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State College Gathers For Second-Ever Juneteenth Celebration

Matt DiSanto

Hundreds of State College community members gathered downtown Saturday to celebrate Juneteenth just two days after it became a nationally recognized holiday.

At Martin Luther King Jr. Plaza, borough residents sang, danced, and recited poems to recognize Juneteenth, which celebrates that day in 1865 when a quarter million Black slaves in Galveston, Texas, were finally freed. This weekend’s festivities, organized by State College’s NAACP chapter, marked the borough’s second Juneteenth celebration.

NAACP President Lorraine Jones spoke and described Juneteenth’s origins. Jones said she hopes it will one day become an even larger celebration across the country.

“Soon, the day will come [when] in unison, we all will say, ‘Forever and ever, all Americans will celebrate Juneteenth, the freedom holiday!'” Jones said.

Later, community members recited both original works and poems from well-known authors like Maya Angelou and Langston Hughes. Most of their themes centered around freedom, liberation, and love.

Alyssa Stanford, a rising junior at Penn State, performed a passage from Margaret Walker’s “For My People.” Although the poem was published in 1989, Stanford said its message still rings true today.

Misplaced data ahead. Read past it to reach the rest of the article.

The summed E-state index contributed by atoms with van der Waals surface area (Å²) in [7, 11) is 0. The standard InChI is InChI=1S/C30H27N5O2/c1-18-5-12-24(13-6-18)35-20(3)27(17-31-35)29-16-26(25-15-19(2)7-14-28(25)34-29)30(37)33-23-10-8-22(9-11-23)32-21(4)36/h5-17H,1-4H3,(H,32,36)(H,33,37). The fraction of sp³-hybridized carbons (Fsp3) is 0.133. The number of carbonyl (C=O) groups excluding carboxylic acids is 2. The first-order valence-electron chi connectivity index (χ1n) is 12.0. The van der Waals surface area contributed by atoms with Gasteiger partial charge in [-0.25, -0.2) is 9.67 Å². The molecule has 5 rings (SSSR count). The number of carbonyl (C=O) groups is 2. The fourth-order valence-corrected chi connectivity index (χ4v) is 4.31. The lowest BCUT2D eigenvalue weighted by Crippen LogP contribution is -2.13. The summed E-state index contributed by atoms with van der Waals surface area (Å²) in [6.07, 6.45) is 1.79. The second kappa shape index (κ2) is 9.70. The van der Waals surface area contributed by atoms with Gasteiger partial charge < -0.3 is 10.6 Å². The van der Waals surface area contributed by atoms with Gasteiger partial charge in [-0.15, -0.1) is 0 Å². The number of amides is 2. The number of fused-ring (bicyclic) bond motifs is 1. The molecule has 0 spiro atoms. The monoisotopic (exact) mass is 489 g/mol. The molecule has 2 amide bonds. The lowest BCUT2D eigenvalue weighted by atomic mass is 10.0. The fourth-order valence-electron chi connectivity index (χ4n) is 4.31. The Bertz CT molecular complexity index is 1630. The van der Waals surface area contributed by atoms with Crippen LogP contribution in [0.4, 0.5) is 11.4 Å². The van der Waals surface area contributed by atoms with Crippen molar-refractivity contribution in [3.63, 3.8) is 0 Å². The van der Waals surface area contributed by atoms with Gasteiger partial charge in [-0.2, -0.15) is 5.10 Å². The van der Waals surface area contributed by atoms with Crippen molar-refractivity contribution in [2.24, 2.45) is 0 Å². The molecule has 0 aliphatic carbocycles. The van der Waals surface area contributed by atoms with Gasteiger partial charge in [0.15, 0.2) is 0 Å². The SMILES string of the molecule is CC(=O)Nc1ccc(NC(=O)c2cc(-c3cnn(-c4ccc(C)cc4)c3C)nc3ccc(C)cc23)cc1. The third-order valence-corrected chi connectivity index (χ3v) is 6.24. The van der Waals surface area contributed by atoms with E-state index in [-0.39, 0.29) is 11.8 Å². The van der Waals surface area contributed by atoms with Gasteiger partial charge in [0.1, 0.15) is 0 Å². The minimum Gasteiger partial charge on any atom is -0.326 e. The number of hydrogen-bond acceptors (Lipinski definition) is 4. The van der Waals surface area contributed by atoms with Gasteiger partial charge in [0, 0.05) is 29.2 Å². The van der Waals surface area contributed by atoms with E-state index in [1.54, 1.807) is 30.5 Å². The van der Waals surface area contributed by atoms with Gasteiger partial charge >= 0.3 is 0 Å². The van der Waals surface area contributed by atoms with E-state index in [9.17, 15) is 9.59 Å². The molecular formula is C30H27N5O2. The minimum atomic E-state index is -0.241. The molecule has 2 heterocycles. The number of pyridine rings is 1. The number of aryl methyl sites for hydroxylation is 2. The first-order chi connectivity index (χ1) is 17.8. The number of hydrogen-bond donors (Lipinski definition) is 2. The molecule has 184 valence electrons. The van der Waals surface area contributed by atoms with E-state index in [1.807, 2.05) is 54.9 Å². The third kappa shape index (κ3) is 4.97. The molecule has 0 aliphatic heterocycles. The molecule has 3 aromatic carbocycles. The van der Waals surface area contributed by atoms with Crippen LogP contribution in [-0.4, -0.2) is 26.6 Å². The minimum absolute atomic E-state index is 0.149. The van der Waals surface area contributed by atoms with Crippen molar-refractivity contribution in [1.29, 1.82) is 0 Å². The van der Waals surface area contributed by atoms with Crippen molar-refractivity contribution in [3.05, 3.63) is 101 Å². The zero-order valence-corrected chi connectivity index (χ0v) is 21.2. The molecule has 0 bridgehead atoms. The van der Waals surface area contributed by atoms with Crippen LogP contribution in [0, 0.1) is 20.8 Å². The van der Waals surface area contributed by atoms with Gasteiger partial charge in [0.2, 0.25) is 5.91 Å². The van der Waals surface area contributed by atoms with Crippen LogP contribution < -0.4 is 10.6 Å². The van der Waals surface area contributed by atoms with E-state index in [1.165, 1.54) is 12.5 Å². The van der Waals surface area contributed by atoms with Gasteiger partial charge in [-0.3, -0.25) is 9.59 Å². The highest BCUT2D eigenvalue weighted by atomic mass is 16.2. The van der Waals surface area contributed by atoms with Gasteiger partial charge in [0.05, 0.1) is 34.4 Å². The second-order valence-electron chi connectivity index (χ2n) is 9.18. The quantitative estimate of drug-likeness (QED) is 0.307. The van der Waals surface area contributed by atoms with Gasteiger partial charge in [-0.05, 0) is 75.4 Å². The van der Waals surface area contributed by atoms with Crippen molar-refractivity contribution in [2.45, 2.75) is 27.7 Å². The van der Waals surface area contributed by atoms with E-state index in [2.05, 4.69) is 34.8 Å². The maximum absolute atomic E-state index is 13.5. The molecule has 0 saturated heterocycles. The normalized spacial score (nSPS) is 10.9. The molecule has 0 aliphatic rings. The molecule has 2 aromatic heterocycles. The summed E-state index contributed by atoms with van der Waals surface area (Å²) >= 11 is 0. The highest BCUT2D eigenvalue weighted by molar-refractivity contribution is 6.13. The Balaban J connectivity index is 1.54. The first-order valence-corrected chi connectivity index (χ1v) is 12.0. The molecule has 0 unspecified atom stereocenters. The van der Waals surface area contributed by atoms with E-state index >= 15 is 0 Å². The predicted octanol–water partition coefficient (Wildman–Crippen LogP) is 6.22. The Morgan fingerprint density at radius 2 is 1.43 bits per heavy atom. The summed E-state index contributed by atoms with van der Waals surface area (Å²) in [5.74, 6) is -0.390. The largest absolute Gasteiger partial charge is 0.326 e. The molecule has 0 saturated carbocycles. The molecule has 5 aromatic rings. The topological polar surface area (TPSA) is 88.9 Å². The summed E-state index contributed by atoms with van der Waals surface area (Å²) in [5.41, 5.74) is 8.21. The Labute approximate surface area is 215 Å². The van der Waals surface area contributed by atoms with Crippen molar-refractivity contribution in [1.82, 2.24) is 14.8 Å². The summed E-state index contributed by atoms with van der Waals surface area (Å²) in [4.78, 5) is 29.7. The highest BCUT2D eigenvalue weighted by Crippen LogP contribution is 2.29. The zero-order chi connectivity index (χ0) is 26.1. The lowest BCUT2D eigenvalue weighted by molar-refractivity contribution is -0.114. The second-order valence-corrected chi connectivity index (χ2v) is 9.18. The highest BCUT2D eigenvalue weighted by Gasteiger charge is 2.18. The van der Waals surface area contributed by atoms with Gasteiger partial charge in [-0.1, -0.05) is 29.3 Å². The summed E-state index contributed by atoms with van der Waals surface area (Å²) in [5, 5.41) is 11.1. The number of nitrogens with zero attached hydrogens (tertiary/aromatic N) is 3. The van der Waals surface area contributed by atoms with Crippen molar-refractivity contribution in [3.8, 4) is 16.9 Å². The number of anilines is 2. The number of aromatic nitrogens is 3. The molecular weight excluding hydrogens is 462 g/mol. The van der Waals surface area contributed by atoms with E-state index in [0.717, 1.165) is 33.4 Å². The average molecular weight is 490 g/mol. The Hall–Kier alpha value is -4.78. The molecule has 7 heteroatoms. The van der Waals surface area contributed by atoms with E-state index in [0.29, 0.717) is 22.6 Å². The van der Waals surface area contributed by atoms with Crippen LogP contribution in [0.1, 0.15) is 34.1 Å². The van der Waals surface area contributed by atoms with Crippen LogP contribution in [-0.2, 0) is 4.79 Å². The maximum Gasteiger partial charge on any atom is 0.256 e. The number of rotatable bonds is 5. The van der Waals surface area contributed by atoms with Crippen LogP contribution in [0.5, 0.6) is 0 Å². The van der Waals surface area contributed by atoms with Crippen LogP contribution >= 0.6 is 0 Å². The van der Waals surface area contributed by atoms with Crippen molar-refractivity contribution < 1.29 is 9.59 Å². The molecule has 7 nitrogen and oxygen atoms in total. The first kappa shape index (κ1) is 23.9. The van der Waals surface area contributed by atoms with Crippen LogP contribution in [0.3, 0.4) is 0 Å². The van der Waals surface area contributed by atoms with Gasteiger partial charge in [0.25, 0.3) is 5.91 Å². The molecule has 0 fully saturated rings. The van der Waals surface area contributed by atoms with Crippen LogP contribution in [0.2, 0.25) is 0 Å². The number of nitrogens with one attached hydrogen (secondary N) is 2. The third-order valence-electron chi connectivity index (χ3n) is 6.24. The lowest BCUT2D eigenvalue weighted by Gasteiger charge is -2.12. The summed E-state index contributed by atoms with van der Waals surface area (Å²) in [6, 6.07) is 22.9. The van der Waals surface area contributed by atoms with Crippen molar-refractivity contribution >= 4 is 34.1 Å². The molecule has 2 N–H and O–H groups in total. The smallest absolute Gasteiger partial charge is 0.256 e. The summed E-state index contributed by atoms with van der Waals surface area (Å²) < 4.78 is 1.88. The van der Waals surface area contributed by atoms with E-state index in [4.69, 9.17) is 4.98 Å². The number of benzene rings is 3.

“Let a new earth rise. Let another world be born. Let a bloody peace be written in the sky,” Stanford recited. “Let a second generation full of courage issue forth. Let a people loving freedom come to growth.”

Saturday’s event, titled “Remembering Our Freedom, Empowering Our Future,” also placed a heavy emphasis on youth and education. The majority of the afternoon’s speakers were students from Penn State and State College Area High School.

Jones later took the stage again and provided new details for a scholarship created in honor of Osaze Osagie, a Black man shot and killed by State College police in March 2019. The award aims to support racially underrepresented high schoolers who serve the community and are heading to college with financial need.

“By providing access to college degrees for our emerging young leaders, we can empower the next generation and create an equitable and inclusive society and lift up our entire community,” Jones said.

The scholarship in Osagie’s name will be awarded over the summer to aid students for the 2021-22 school year. The fund is supported by donations collected through Centre Foundation.

In her closing remarks, local activist Leslie Laing encouraged community members to continue honoring the past while striving toward a more equitable future.

“Our struggle continues, but we rise. Our collective success has not been free nor easy, but we rise,” Laing said. “So beyond today, let’s remember our freedom and empower our future together. Creatively, reimagine our world as a just world as we have all proclaimed it to be.”